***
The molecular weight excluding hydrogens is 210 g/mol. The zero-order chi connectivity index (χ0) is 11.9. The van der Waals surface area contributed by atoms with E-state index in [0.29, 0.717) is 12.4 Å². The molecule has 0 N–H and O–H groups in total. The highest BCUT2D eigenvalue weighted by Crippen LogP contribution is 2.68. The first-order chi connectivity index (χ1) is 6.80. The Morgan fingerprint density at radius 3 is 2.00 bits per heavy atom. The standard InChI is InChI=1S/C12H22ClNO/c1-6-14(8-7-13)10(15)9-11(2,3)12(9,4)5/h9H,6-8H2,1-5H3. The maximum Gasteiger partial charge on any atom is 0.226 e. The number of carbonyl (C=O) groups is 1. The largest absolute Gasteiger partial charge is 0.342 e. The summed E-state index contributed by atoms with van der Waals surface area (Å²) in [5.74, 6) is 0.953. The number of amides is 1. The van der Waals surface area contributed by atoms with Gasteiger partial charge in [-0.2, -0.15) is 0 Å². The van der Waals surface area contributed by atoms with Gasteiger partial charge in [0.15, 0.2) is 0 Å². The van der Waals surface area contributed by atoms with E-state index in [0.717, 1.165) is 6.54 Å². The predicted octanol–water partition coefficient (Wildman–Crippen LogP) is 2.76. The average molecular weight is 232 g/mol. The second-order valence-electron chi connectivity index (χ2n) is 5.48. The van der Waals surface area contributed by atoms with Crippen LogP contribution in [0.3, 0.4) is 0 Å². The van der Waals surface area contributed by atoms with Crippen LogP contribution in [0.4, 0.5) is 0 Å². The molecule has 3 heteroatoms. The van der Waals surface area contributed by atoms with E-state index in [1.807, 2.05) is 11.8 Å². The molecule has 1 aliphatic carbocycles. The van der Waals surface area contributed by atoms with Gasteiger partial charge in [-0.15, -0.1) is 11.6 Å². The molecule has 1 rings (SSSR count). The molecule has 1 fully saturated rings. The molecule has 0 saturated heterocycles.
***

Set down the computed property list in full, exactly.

The molecular weight excluding hydrogens is 210 g/mol. The zero-order chi connectivity index (χ0) is 11.9. The van der Waals surface area contributed by atoms with E-state index in [0.29, 0.717) is 12.4 Å². The molecule has 0 N–H and O–H groups in total. The highest BCUT2D eigenvalue weighted by Crippen LogP contribution is 2.68. The first-order chi connectivity index (χ1) is 6.80. The Morgan fingerprint density at radius 3 is 2.00 bits per heavy atom. The standard InChI is InChI=1S/C12H22ClNO/c1-6-14(8-7-13)10(15)9-11(2,3)12(9,4)5/h9H,6-8H2,1-5H3. The maximum Gasteiger partial charge on any atom is 0.226 e. The number of carbonyl (C=O) groups is 1. The largest absolute Gasteiger partial charge is 0.342 e. The summed E-state index contributed by atoms with van der Waals surface area (Å²) in [5.74, 6) is 0.953. The number of amides is 1. The van der Waals surface area contributed by atoms with Gasteiger partial charge in [-0.2, -0.15) is 0 Å². The van der Waals surface area contributed by atoms with Gasteiger partial charge in [0.15, 0.2) is 0 Å². The van der Waals surface area contributed by atoms with E-state index in [0.717, 1.165) is 6.54 Å². The predicted octanol–water partition coefficient (Wildman–Crippen LogP) is 2.76. The average molecular weight is 232 g/mol. The second-order valence-electron chi connectivity index (χ2n) is 5.48. The van der Waals surface area contributed by atoms with Crippen LogP contribution in [0.3, 0.4) is 0 Å². The van der Waals surface area contributed by atoms with Crippen LogP contribution in [0.4, 0.5) is 0 Å². The molecule has 3 heteroatoms. The van der Waals surface area contributed by atoms with E-state index in [1.807, 2.05) is 11.8 Å². The molecule has 1 aliphatic carbocycles. The van der Waals surface area contributed by atoms with Gasteiger partial charge in [-0.15, -0.1) is 11.6 Å². The molecule has 1 rings (SSSR count). The molecule has 1 fully saturated rings. The molecule has 0 saturated heterocycles.